The great Battle (1)

The great Battle (1): Knight Innovators versus Robber Barons

A new force has arisen: the neo-capitalists. These hedge funds and private equities are trading in companies, aiming for short-term financial gains. They are not intending to create sustainable value for the various parties involved. Focusing on fast deals with a lot of borrowed money, they raid the world market looking for financial profit. The process is as simple as it is effective: encouraged by huge rewards for performance, the management aims for a short-term increase in shareholder value. The approach consists of a sharp focus on internal efficiency (cost reduction, reorganisation, disposal) in combination with a hyperactive acquisition policy (take over or be taken over) – anything that will lead to an increase in the company’s share price. As a cherry on the cake, the company is split up and sold off piecemeal. This often gives the shareholder a higher return than if the company is sold as a whole. Clearly, huge amounts of money are involved. In the Netherlands alone, over 25 billion euros’ worth was bought up by the neo-capitalists last year, and this is expected to increase explosively. Among others, Maxeda (Hema), PCM, Corus and ABN AMRO are currently engaged with the hedge funds and private equities.

What are the consequences?
It may be obvious that, in the hunt for short-term profit, long-term investments more or less come to a halt. According to economics professor, A. van Witteloostuijn, the three Os of the Dutch knowledge economy (Onderzoek – research, Ontwikkeling – development and Onderwijs – education) are suffering as a result. The robber barons see human capital as a cost entry. For that reason, employees are exposed to extreme productivity demands and are marginally rewarded in comparison with their management. Room for personal development and job satisfaction disappears. The tightly run reorganisations that follow each other in quick succession cause severe disintegration of the organisation. Scope for innovation is removed, while a lack of innovation will eventually signal the downfall of an organisation.

For a sustainable economy, it is necessary for a new balance to be created between the various interests and values of the parties involved. The Dutch ‘polder model’, in which agreements could be made among the various interested parties via representation, appears no longer to work. People no longer let themselves be represented or have lost faith in those who represent them. It is as though the robber barons are facing no strong opposition and are able to carry out their raiding parties in complete freedom.

Is there a solution to this?
As in many cases, the legislator is looked to for action. But Dutch law, according to Van der Zwam, has gone to great lengths of liberalisation (De Volkskrant, 5 May 2007). Because of this, the legislator no longer creates a balance between the interests of the shareholders and those of the other stakeholders. It is high time for a change in the law that will make it possible to veto a takeover by declaring a company to be of strategic importance to the Netherlands. But changes in legislation take time and sometimes lead to knock-on effects that go beyond the original evil.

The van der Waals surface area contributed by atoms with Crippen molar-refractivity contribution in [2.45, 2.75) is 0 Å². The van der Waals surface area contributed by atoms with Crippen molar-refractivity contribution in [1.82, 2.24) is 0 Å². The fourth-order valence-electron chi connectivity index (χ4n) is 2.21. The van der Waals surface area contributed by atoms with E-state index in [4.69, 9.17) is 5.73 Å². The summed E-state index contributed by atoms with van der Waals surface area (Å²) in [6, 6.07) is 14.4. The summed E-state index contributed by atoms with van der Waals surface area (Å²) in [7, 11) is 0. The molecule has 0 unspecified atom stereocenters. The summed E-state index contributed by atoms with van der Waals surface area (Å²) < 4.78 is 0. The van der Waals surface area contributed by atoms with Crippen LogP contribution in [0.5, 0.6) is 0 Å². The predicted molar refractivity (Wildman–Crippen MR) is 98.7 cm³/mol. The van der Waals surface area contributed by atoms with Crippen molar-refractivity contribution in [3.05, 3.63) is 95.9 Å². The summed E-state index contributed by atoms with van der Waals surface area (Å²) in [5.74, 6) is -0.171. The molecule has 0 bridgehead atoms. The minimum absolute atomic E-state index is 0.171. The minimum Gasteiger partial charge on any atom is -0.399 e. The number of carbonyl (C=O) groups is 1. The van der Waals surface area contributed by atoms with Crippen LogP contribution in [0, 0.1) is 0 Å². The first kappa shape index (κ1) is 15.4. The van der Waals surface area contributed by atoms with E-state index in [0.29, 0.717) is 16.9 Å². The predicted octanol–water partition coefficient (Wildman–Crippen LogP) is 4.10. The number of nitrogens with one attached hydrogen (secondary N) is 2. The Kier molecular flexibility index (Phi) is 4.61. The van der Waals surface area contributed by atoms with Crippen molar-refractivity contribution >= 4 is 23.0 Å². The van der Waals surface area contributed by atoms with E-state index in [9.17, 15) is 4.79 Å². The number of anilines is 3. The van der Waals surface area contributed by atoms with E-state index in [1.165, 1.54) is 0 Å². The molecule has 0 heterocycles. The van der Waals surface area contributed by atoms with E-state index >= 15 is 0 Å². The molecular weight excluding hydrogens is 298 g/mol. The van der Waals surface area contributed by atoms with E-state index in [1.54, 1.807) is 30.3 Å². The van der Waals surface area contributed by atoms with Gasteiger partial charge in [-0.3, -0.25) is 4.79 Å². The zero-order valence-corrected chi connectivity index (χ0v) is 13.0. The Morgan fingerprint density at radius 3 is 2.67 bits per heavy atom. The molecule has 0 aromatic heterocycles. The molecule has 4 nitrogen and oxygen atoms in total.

If the legislator cannot act adequately and the present cloned senior managers continue to join forces with the robber barons, a new force is called for.

The first impulse of this force is already apparent and will take an entirely new form that the robber barons will be entirely unable to grasp. In his book ‘Liquid life’ Zygmunt Bauman describes a new generation of people who deal differently with the traditional paradox of ‘safety versus freedom’. Previously, people sacrificed their (personal) freedom to organisations, institutions and society in return for safety. They accepted that senior managers, governments, financiers, etc., would take decisions on their behalf and were resigned to the consequences of this. The new generation of people are free thinkers and free doers, and no longer accept boundaries (global players). These are the basic ingredients for innovators! Bauman warns, however, against strong individualisation and with that a lack of social cohesion. In my view, the robber barons belong to this new generation that Bauman so accurately describes.

Where Bauman mainly sees the darker side of developments, in their book, ‘Generatie Einstein: slimmer, sneller en socialer’ (The Einstein Generation: smarter, faster and more social), Jeroen Boschma and Inez Groen describe the positive aspects. The new, innovative generation solves the great complexity of the world by opting for collectivism instead of individualism. They act on a basis of authenticity, integrity, and sincerity. Innovation means nothing new to them. They see it as a natural consequence of the way in which they work together. According to their perspective, the robber barons belong to a previous generation and they feel absolutely no connection with them. Robber barons are concerned with existing organisational forms and institutions. The Einstein generation does not feel itself at all at home in the existing organisational forms and creates its own new way of co-operating.